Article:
Headline: Lions planning big changes on defense
What does it mean: The Lions are hoping the changes on defense lead to a new defensive mentality and better results on the field, especially late in games.
Fans who venture out to the first few open practices in August will see a very different defense than the one they've been used to the last few years.
It’s a much more aggressive scheme, meaning the linebackers will be up closer to the line of scrimmage – the SAM linebacker will be on the line of scrimmage a lot of times – and we’ll see them come after the quarterback on blitzes a lot more.
The cornerbacks will play up closer to the receivers and will be in man coverage much more.
The Lions plan a lot of movement along their defensive front, moving players around and even standing them up in some occasions to get the best matchups and to keep defenses guessing.
It’s a very complicated scheme, and coaches are gambling a bit that all the moving parts will come together in time for the regular season, but it has shown some early results this spring and coaches are hoping to build on the good foundation already implemented.
Stat line: The Lions average margin of defeat last year was 5.89 points in their nine losses. That was the sixth-fewest in the NFL. The league average was 11.34 and the average among the 12 playoff teams was 9.53.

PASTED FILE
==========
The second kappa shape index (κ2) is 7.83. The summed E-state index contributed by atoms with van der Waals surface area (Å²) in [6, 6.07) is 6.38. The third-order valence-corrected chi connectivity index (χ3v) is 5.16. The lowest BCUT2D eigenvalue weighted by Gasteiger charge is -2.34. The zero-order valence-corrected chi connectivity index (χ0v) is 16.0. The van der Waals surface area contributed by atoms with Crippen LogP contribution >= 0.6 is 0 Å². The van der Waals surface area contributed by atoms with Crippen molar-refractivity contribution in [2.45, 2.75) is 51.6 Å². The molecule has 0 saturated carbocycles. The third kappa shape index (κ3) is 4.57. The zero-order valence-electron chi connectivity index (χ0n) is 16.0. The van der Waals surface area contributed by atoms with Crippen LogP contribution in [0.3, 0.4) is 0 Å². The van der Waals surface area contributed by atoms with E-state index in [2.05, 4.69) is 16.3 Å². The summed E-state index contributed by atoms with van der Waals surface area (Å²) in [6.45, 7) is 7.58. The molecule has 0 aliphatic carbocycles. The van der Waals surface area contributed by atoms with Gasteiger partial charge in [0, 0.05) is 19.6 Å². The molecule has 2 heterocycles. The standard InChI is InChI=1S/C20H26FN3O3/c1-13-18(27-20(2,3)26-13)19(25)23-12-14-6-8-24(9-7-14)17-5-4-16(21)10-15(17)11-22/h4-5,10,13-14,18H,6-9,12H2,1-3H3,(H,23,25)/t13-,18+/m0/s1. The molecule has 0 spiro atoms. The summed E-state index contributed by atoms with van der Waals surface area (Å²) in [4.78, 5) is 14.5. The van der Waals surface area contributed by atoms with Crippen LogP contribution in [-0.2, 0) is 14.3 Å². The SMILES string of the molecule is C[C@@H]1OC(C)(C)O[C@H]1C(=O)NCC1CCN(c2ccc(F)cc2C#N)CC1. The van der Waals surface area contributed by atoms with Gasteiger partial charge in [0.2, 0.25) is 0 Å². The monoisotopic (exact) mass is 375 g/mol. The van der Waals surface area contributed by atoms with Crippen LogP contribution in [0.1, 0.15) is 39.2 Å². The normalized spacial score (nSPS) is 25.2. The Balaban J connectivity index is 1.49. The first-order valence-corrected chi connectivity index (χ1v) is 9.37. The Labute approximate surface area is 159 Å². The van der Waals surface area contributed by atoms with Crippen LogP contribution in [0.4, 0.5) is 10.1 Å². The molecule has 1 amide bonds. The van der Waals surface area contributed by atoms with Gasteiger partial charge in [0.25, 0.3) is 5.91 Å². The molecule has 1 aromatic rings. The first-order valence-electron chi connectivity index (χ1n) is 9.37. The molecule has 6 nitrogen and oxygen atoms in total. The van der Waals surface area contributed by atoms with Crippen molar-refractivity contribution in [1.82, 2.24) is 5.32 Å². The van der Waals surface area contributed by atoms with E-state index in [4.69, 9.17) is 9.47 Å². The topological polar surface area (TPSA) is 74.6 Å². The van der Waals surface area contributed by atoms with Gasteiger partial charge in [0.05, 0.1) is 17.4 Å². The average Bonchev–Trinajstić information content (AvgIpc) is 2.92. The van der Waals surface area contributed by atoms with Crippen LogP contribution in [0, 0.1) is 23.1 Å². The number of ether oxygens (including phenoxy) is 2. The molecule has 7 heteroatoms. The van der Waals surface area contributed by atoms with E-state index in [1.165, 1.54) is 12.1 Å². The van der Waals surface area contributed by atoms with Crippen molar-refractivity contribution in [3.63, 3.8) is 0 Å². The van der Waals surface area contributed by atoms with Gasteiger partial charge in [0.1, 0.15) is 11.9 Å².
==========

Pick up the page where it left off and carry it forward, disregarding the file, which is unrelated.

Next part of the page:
Quotable: “You’ve got to be aggressive and this is an aggressive game, but you also have to take calculated risks as well,” Lions head coach Jim Caldwell said. “You just don’t want to be overly-aggressive where it creates problems, but we want to play smart. We certainly don’t want to play scared. We’re going to make some aggressive mistakes along the way.”
Headline: Cordarelle Patterson to have big role in Vikings offense
What does it mean: Minnesota signed Greg Jennings to a five-year, $47.5 million contract last offseason and they saw a pretty good return on that investment as Jennings led the team in catches (68), receiving yards (804) and tied rookie Cordarelle Patterson with four touchdown receptions.
Patterson finished his rookie campaign last year catching 45 passes for 469 yards. He earned a Pro Bowl nod as a kick returner, where he led the NFL with a 32.4 average per return with two scores.
If OTAs and minicamp are any indication of how Patterson's role will change in the fall, the Vikings might have a new No. 1 receiver with offensive coordinator Norv Turner planning to feature the speedy Patterson much more in 2014.
Stat line: Patterson had 293 yards after the catch as a rookie, for 62.4 percent of his yards.
Quotable: "I wanted him to know that, coming in, the expectation of you is no longer 'rookie.' It's, 'You gotta go. We saw what you can do. We're gonna showcase this,'" Jennings told espn.com. "For me, it was making sure that he understands that he has to be a professional. He has to be a pro's pro when he steps foot in this building, because we're expecting (him) to give us what we've seen (him) put out there."